The S.L.U.T. is turning out to be one draining relationship.
That’s the name, bequeathed by the people, for what officials blandly call the South Lake Union Streetcar. For seven years now, electric trolleys have been ambling on a 1.3-mile track from downtown through the bustling Amazon jungle.
Yet despite its boomtown surroundings, the streetcar needs another bailout to keep going.
It will be the third rescue in seven years.
Most Read Local Stories
- Coronavirus daily news updates, March 1: What to know today about COVID-19 in the Seattle area, Washington state and the world
- Seattle to open more permanent COVID-19 vaccination sites in Rainier Beach, West Seattle, Lumen Field Event Center
- ‘Keep your eyes off’ Russell Wilson, Seattle Mayor Jenny Durkan tells one eager city's leader
- Seattle's homeless 'shelter surge' unveiled with fewer shelter beds, more questions
- Seattle teachers union files unfair labor practice complaints against school district
“Ridership levels and sponsorship revenues on the South Lake Union Streetcar have been less than the forecast amounts, resulting in operating cash flow challenges,” reads the budget pleading from Mayor Ed Murray.
A lot of people don’t know this, but the whole project has been in the red from the beginning. It was supposed to cost $47 million to build but that ballooned to $56.4 million — forcing the city to take out a loan to cover part of the difference.
By opening day in 2007, the City Council also had been forced to loan the project money to pay for operations. Two years later, the city had to increase that loan to keep the line in service. It didn’t help that most everyone was riding the thing for free (the city took years to install ORCA transit-card readers).
Now, the operating loan is again about to be busted, warns a staff memo to the City Council.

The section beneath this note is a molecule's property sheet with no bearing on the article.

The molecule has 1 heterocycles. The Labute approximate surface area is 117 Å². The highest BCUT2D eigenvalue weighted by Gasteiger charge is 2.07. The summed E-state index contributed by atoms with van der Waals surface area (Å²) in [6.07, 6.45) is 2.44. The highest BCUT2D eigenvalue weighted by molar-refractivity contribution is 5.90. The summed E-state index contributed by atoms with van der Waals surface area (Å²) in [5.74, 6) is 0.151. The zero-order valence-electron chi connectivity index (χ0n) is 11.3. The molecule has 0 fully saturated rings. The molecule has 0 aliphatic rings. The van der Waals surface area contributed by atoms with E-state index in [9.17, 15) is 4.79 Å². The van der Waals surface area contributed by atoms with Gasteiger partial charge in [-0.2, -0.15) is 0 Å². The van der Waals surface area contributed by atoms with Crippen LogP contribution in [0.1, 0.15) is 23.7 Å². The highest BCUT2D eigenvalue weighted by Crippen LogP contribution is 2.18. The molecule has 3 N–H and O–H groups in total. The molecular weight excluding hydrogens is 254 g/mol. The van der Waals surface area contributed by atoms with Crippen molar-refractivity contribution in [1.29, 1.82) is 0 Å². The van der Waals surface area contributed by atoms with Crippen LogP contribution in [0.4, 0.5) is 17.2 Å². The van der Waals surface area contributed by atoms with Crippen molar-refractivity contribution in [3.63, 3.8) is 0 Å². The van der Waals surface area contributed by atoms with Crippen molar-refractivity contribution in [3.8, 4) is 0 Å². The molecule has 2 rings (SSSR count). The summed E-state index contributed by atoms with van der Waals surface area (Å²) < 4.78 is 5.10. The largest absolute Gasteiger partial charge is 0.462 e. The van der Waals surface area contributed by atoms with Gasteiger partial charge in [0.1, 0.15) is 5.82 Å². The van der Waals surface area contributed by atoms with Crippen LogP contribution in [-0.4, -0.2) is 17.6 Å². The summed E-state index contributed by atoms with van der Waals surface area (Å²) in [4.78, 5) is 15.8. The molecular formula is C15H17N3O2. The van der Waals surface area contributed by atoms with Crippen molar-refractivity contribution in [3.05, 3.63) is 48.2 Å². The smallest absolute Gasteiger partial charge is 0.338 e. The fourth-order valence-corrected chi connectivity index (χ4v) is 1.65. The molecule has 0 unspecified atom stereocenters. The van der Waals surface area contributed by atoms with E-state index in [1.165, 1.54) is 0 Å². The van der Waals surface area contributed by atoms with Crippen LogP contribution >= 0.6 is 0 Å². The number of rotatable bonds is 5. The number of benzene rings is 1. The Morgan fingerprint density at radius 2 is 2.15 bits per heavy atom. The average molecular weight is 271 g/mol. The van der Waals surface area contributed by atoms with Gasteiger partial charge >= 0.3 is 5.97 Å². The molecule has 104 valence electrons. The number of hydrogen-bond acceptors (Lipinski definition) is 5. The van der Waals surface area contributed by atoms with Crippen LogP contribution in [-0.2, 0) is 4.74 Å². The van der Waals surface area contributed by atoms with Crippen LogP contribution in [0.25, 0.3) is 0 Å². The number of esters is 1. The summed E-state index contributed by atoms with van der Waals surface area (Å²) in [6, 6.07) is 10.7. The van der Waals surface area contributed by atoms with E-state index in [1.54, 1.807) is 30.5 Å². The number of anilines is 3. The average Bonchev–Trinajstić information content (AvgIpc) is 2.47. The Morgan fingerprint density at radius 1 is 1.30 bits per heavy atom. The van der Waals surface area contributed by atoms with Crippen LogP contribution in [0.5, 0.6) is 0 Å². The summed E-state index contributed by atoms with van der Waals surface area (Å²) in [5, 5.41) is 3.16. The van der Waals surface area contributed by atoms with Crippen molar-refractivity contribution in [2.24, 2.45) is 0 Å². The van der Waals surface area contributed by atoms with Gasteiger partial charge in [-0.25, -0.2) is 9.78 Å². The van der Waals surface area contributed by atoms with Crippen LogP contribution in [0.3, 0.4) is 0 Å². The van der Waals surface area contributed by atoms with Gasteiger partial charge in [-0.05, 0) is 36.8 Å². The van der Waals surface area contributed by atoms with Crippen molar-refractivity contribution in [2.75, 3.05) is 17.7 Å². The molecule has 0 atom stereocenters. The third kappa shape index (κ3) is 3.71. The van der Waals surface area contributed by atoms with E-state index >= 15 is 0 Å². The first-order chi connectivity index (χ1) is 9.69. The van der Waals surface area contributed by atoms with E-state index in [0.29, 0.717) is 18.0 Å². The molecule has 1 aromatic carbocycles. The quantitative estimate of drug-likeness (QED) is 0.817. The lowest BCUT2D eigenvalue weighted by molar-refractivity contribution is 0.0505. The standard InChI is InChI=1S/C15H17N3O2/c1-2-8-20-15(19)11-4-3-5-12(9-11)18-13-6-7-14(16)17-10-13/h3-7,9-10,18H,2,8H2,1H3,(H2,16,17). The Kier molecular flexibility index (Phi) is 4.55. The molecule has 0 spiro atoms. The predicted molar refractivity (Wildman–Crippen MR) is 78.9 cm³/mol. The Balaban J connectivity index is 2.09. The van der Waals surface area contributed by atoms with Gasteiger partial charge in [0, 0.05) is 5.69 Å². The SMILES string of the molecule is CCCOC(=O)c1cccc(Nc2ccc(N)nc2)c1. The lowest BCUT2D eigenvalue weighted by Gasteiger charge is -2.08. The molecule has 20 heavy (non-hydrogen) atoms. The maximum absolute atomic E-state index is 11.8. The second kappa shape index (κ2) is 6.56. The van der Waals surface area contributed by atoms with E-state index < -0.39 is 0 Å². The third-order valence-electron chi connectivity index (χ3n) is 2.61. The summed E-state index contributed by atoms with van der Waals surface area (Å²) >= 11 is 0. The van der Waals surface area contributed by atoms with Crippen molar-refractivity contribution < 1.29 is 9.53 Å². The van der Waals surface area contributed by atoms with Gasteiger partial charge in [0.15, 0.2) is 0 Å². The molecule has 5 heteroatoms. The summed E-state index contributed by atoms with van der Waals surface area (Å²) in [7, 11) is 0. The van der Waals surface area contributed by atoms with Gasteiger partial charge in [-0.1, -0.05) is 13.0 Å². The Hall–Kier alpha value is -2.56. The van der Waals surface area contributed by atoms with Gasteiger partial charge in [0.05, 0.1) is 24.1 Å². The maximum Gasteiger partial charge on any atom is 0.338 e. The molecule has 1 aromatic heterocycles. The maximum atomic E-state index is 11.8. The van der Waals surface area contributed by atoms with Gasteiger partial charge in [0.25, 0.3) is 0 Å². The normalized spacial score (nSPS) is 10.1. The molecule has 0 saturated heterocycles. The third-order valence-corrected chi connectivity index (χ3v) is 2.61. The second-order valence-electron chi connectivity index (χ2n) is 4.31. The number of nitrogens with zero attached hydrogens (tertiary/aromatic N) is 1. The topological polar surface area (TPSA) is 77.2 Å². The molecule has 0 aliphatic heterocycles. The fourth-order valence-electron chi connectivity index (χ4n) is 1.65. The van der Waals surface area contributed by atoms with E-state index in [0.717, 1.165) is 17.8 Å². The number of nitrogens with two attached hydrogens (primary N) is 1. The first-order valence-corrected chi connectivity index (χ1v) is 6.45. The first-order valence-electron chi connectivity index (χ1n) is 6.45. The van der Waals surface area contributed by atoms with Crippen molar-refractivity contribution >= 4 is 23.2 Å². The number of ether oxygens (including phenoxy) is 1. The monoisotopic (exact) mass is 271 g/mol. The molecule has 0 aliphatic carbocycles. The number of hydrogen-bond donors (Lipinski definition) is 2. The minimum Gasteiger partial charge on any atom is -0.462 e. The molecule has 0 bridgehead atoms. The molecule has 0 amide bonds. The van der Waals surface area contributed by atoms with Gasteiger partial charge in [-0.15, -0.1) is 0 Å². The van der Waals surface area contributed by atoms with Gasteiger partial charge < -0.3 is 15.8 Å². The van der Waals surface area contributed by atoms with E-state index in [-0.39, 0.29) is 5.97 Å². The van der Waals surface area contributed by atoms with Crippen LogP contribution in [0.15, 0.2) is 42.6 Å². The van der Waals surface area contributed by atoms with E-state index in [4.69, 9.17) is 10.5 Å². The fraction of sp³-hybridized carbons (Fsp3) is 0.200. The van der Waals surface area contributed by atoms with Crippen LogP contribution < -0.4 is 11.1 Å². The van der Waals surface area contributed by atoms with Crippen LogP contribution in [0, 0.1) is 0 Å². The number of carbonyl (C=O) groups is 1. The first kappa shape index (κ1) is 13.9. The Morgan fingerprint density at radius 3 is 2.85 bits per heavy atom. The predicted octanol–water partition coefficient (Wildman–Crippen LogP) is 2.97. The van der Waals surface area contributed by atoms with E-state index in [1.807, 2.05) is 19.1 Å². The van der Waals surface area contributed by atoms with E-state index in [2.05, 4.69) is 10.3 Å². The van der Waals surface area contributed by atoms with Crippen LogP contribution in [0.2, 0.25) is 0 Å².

“To continue to make payments on obligations, it will be necessary to increase the maximum amount of the loan,” the memo says — suggesting a bump up to $4.2 million.
The city may begin drawing on the city’s general fund — something the council pledged back in 2007 it would not do because it makes other city services help pay for an amenity to Paul Allen’s tony urban village.
“It’s all going as the critics predicted it would,” says the Seattle Displacement Coalition’s John Fox, a foe from the start. “This was always the main concern. Not that there shouldn’t be a streetcar, but that it’s more of a real-estate toy that shouldn’t be propped up by more vital services around the city.”
Last year the streetcar averaged 2,700 riders per weekday — which is not terrible. It ranks about 50th among Metro’s 200-plus bus routes. But the line is so short it’s more like the World’s Fair monorail than true mass transit (and even there, the 52-year-old monorail has three times more ridership).
We’re not talking big money for the streetcar. But given the sketchy track record, is it then wise to build a more than half-billion-dollar streetcar network all over town, as the city is planning to do?
“There’s a lot of civic enthusiasm for them because the streetcars are so damn cool,” says Nick Licata, the council’s budget chairman. “Businesses love them. But for the expense, the number of riders is minuscule. It doesn’t pencil out.”
Licata reminded me the city traded away bus service to get Metro to operate the streetcar — nearly $1 million worth of bus routes in other parts of the city. So it’s awkward that city taxpayers right now are being asked to both prop up the bus system and bail out the streetcar. Licata also noted the council voted down his plan to have property owners along the line pay for operating costs.
“So the red ink is on you and me,” he said.
Some better transit news just arrived that puts the streetcar misadventures in context. Sound Transit’s light-rail line finally is producing the kind of big-time ridership we were told about before it was built. In August, light rail had 39,210 average weekday riders, 21 percent more than last year and, impressively, closing in on the promised 45,000 by 2020.
Light rail was once way more down and out than the streetcar. But with a key difference — it had upside. Because it’s out of traffic, it can be fast, reliable and worth all the money and trouble. It’s starting to make good on that promise.
The moral of the story of the S.L.U.T.: Real cities build real mass transit.
Danny Westneat’s column appears Wednesday and Sunday. Reach him at 206-464-2086 or firstname.lastname@example.org